PORTLAND, Ore. (KOIN) — Like many musicians, Christina Ebersohl closes her eyes when she plays.
“I usually do. I don’t mean to, it just almost happens naturally,” the 29-year-old Portland State University student said. “I get so deep into the music and I kind of forget the outside world. I’m playing for everybody but at the same time I’m playing for myself and playing to honor the music.”
She’s an Army veteran now in her second year at PSU. But the multi-instrumentalist is a rare student in the PSU music program.
Christina Ebersohl is blind.
“So, everything is brand new for everybody,” she told KOIN 6 News.
Growing up, Christina learned more than a dozen instruments. In her early 20s, she studied at a community college, but going to music school was too expensive.
So she joined the Army. Not long after that, she began losing her vision, first in the left eye, and then her right.
Her disorder, neuromyelitis optica spectrum, attacks the optic nerves and spinal cord.
“I can’t really see much out of my left eye anymore but out of my right eye I can see colors and movements,” she said.
Christina said going blind “was terrifying” at first, but it’s “been an adventure both in a good and bad way.”
“I thought I would never be able to play music or read or work a cell phone or work a computer,” she said. She began relearning how to do simple things, like laundry and cooking for herself.
“And as I gained my independence and as the music started to come back to me I realized I don’t need to see anything.”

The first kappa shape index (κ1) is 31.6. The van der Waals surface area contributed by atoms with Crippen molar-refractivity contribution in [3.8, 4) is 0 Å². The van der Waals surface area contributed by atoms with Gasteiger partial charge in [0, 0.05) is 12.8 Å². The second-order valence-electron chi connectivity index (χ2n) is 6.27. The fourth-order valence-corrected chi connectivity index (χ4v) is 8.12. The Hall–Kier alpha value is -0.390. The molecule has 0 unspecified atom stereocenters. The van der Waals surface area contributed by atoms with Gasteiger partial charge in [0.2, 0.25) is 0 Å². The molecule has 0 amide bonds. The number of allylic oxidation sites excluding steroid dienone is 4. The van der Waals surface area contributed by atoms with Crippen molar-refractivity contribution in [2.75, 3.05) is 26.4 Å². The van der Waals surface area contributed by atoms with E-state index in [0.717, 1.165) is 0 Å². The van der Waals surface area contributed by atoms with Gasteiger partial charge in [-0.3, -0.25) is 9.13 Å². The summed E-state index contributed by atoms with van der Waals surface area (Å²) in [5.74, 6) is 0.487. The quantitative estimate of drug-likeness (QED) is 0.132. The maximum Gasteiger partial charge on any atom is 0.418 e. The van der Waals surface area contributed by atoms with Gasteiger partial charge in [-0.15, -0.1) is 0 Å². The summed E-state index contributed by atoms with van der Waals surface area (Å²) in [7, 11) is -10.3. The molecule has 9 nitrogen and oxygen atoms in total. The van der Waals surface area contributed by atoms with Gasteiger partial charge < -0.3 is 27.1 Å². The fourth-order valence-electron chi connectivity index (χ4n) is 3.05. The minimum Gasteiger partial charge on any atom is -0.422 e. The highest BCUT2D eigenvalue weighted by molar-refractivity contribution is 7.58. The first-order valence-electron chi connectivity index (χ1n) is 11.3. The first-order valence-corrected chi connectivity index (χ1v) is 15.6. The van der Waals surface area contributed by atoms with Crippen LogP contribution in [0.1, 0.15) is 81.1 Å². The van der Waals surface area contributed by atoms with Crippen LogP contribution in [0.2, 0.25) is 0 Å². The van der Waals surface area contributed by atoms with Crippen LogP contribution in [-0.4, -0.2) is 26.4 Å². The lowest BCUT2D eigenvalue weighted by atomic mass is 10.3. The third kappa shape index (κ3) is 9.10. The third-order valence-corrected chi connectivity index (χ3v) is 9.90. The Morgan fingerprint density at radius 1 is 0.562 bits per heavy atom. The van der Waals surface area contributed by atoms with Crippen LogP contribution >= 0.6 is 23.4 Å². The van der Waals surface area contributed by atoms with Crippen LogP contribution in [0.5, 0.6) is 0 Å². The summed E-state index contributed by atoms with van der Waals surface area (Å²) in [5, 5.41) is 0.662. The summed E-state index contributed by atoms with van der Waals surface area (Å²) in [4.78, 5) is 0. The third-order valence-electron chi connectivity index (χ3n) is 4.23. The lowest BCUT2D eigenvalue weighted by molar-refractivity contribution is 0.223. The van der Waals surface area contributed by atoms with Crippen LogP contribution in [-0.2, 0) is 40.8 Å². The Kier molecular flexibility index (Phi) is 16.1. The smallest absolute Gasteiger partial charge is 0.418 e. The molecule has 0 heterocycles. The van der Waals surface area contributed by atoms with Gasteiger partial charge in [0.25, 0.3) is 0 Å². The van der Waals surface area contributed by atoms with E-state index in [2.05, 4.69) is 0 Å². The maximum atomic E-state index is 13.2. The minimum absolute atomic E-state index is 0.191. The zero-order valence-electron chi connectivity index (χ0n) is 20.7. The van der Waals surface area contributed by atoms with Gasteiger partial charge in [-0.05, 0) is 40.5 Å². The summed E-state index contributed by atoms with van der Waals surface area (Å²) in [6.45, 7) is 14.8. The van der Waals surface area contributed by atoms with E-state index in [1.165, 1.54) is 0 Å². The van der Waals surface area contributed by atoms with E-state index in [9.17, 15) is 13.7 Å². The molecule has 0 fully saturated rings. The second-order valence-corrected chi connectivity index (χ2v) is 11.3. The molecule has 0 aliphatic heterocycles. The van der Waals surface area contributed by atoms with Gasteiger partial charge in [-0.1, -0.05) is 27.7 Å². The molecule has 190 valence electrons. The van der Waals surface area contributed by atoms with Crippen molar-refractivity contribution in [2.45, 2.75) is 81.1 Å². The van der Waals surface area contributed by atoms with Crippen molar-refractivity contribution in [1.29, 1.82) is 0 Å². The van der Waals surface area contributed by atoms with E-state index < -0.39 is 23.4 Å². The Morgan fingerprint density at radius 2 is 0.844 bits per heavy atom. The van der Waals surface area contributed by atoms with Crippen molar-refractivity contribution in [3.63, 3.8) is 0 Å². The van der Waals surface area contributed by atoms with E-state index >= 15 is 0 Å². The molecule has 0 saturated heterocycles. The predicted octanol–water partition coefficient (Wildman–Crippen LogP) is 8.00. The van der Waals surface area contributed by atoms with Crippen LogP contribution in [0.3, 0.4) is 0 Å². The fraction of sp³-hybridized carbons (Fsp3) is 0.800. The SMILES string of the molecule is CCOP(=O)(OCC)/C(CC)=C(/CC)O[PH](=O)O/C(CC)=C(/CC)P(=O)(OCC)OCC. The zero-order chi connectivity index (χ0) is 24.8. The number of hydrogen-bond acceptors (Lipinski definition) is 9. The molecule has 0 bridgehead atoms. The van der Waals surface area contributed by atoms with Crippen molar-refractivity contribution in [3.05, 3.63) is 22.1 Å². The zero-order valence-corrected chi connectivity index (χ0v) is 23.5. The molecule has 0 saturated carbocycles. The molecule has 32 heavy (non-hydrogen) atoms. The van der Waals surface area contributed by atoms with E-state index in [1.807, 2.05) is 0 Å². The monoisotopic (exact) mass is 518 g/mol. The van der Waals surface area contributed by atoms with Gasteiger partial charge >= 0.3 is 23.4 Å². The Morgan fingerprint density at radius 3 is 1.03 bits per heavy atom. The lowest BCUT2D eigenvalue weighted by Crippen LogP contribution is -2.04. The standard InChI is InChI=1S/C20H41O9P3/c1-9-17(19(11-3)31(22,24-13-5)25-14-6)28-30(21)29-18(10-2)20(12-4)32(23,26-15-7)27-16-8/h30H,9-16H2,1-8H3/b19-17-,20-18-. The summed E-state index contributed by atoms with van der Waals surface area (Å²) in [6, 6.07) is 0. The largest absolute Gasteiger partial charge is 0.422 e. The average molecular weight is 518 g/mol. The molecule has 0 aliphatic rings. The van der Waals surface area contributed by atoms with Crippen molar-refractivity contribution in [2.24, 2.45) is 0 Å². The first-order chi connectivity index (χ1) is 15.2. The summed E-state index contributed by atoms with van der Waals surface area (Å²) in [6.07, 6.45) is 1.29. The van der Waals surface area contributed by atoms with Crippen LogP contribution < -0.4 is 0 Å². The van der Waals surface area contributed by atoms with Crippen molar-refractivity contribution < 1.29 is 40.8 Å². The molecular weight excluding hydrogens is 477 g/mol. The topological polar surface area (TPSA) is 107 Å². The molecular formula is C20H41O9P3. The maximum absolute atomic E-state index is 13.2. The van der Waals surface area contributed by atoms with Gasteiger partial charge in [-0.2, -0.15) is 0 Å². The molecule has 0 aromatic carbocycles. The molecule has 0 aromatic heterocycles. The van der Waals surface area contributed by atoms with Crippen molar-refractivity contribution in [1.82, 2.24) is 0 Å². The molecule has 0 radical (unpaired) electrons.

She admits she was depressed and consumed by the loss of her sight. But music brought her back.
“One day I was sitting and I tuned my phone on Pandora,” she said, and it just turned on to a classical station.
She listened to a Bach cello suite, one she knew how to play. “I picked up my viola and I was able to pull it out and play it a little bit. I was like, ‘I still know how to do this. I can still do this.'”
She began practicing, learned how to use a cane and read braille, and then enrolled in PSU’s Honors College as a music major. Christina also took advantage of their Disability Resource Center, which helps 1500 students each year to remove barriers to their progress.
She’s now in the PSU Orchestra, plus string and chamber music ensembles. Her rehearsals take a different route now since she can’t sight read her music.
“Now I get audio files or finale files months or weeks ahead if possible, and I listen,” she said. “I’m constantly listening to something.”
Christina also uses an app called “The Amazing Slow Downer,” which slows music down without changing the pitch, allowing her to listen and learn.
“In fall of 2015 I learned music Braille, so now they can convert my scores to Braille and I can go through and feel if I miss any details,” she told KOIN 6 News.
“But everything is memorized now. … Everything is catalogued and stored in my brain, memorized.”
The last 5 years, she said, taught her she’s “a much stronger person that I thought I was, and that the human spirit is strong.”
“You can’t change your life just by sitting there and feeling sorry for yourself,” Christina Ebersohl said. “I’m very happy. As long as I have my music, I’m happy.”